I grabbed my face mask, a bottle of hand sanitizer, and headed off to run errands. First stop was at a property my daughter owns. It’s currently empty. My friends who have a sugar house dropped off a gallon of maple syrup in the morning. I picked it up in the afternoon. They take payment on-line with PayPal. They’ve worked out ways to sell their product without physically dealing with people.
Then I went into the Pharmacy. Not a single person there, employees or customers, had any sort of protective gear on. It felt a little weird to be the only one taking it seriously.
The grocery store was a little different. About 40% of the customers had masks on. The employees were a mixed bag. Some were fully protected. Others had nothing.
Dairy was pretty sparse. I got some Swiss cheese, fancy butter, and a quart of whole milk. There were no eggs, paper products or sanitizer. Way in the back of the meat cooler was one large package of ground beef, some chicken thighs and a few pork cuts. There was also chicken sausage. Apparently that’s not a popular item as there was a good selection. The only bacon left was no name low salt -which I happen to like anyway.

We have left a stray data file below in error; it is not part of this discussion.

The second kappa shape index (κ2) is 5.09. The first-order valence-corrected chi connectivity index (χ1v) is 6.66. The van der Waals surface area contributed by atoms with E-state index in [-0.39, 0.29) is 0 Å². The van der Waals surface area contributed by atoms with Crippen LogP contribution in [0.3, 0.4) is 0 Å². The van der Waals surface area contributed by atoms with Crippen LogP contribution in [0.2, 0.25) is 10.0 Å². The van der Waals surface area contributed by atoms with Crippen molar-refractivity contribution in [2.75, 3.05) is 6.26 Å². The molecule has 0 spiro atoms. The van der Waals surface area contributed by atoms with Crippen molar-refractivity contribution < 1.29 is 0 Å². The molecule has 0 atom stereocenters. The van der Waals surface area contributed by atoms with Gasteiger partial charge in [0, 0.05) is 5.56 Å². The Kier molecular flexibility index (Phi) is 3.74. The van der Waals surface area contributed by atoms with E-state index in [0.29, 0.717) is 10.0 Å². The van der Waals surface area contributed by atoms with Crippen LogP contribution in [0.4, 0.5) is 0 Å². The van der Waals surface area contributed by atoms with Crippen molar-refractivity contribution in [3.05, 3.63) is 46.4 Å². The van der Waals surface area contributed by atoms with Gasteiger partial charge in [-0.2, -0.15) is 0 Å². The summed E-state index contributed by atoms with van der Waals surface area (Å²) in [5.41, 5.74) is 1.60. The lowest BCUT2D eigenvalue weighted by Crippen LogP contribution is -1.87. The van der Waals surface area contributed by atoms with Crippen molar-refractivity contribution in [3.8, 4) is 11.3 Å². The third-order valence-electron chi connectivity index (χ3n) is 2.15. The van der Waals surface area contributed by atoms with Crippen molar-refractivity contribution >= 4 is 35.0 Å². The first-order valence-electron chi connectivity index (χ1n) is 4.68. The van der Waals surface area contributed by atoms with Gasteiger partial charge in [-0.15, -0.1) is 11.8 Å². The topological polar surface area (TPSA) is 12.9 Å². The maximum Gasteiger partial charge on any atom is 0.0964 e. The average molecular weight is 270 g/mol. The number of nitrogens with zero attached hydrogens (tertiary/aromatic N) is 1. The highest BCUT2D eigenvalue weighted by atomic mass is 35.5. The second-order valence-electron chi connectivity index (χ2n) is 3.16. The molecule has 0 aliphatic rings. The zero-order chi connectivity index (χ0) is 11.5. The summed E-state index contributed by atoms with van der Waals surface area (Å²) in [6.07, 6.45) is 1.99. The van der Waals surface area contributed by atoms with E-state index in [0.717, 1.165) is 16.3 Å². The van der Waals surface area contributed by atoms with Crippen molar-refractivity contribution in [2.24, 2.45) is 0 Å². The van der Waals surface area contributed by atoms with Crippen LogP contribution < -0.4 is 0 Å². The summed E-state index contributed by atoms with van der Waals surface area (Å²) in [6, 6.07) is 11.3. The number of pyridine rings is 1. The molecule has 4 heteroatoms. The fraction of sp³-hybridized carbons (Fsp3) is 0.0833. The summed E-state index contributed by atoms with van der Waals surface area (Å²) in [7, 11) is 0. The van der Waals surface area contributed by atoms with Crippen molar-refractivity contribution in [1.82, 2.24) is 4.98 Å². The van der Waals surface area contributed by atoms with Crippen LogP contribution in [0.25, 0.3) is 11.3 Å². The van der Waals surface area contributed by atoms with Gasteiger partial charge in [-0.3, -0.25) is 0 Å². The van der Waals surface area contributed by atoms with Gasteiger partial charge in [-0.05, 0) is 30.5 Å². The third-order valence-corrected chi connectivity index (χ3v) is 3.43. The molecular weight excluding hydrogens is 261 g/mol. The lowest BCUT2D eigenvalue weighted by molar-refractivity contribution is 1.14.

This is going to go on at least well into summer, no matter what the US government is saying. Don’t be surprised by that. They’ve been changing their story from day to day since this started. Canada is telling its citizens to expect this to go at least until the end of July. Prepare for the long haul. A good part of this is going to be mental. Don’t think of yourself as stuck at home. Think of yourself as being safe at home.
A buddy of mine says he’s not hating this quarantine business.
He’s retired but his wife is still working. Now she works from home. That’s 14 hours a week of commuting she’s no longer doing. Now they have breakfast together and start the day with a quick soak in the hot tub.
She takes a coffee break around 10. If the weather is good they have coffee at the “Borderline Cafe.” They have a table and chairs set near their property line. Their neighbors also have a table and chairs set up on their side. Tables are about 20 feet apart. They each bring their own coffee and snacks and enjoy a visit.
Now that she’s not commuting they have time to practice their martial arts every afternoon. Later in the evening they connect with friends and family using various video platforms.
Before his state was locked down he picked up a lot of gardening supplies. As the weather improves he has major garden projects planned.
He admits, kinda sheepishly, he’s not really suffering during this emergency.
In these trying pandemic times it really matters where you live. States that put stay at home orders in place early are doing better than those who resisted doing so. Some state governments are handling the emergency much better than others.
The prepper community has had a long ongoing debate between bugging in or bugging out. Well, in this case, bugging in is the solution. One of the things I always said is that you should live at your bug out location. Since it’s difficult to know what’s going to happen, it’s better to always live in your safe place.